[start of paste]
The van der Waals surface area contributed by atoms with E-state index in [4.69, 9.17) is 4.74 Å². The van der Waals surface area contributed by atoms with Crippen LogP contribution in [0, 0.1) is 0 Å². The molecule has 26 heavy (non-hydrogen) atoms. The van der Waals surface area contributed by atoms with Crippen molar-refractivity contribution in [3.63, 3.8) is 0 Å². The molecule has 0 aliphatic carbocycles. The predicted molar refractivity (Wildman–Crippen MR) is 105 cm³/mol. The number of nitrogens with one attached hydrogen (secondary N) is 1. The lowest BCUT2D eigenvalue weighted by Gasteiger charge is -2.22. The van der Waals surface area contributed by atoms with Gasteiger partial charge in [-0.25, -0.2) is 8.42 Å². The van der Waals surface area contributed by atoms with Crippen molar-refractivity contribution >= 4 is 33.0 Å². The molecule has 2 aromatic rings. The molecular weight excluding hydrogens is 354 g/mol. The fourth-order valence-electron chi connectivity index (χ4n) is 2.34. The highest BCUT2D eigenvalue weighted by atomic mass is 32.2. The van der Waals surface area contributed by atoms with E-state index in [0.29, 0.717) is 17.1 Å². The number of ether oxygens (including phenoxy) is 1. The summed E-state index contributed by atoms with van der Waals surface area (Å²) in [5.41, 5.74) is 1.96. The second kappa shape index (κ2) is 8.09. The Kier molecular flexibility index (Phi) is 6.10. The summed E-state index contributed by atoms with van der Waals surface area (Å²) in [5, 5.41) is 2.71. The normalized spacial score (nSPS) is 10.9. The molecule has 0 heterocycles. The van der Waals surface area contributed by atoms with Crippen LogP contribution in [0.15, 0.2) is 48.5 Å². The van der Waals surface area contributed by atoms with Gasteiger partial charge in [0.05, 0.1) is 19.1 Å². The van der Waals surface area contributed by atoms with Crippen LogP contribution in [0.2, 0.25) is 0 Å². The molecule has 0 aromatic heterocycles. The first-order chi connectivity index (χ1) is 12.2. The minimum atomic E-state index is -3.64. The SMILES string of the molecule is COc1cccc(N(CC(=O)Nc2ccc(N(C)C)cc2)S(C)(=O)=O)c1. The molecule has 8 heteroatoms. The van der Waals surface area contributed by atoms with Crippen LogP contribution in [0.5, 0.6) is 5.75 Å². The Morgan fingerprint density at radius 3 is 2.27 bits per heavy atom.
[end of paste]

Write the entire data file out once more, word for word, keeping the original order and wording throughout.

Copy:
The van der Waals surface area contributed by atoms with E-state index in [4.69, 9.17) is 4.74 Å². The van der Waals surface area contributed by atoms with Crippen LogP contribution in [0, 0.1) is 0 Å². The molecule has 26 heavy (non-hydrogen) atoms. The van der Waals surface area contributed by atoms with Crippen molar-refractivity contribution in [3.63, 3.8) is 0 Å². The molecule has 0 aliphatic carbocycles. The predicted molar refractivity (Wildman–Crippen MR) is 105 cm³/mol. The number of nitrogens with one attached hydrogen (secondary N) is 1. The lowest BCUT2D eigenvalue weighted by Gasteiger charge is -2.22. The van der Waals surface area contributed by atoms with Gasteiger partial charge in [-0.25, -0.2) is 8.42 Å². The van der Waals surface area contributed by atoms with Crippen molar-refractivity contribution >= 4 is 33.0 Å². The molecule has 2 aromatic rings. The molecular weight excluding hydrogens is 354 g/mol. The fourth-order valence-electron chi connectivity index (χ4n) is 2.34. The highest BCUT2D eigenvalue weighted by atomic mass is 32.2. The van der Waals surface area contributed by atoms with E-state index in [0.29, 0.717) is 17.1 Å². The number of ether oxygens (including phenoxy) is 1. The summed E-state index contributed by atoms with van der Waals surface area (Å²) in [5.41, 5.74) is 1.96. The second kappa shape index (κ2) is 8.09. The Kier molecular flexibility index (Phi) is 6.10. The summed E-state index contributed by atoms with van der Waals surface area (Å²) in [5, 5.41) is 2.71. The normalized spacial score (nSPS) is 10.9. The molecule has 0 heterocycles. The van der Waals surface area contributed by atoms with Crippen LogP contribution in [0.15, 0.2) is 48.5 Å². The van der Waals surface area contributed by atoms with Gasteiger partial charge in [0.05, 0.1) is 19.1 Å². The van der Waals surface area contributed by atoms with Crippen LogP contribution in [0.2, 0.25) is 0 Å². The molecule has 0 aromatic heterocycles. The first-order chi connectivity index (χ1) is 12.2. The minimum atomic E-state index is -3.64. The SMILES string of the molecule is COc1cccc(N(CC(=O)Nc2ccc(N(C)C)cc2)S(C)(=O)=O)c1. The molecule has 8 heteroatoms. The van der Waals surface area contributed by atoms with Crippen LogP contribution in [0.5, 0.6) is 5.75 Å². The Morgan fingerprint density at radius 3 is 2.27 bits per heavy atom.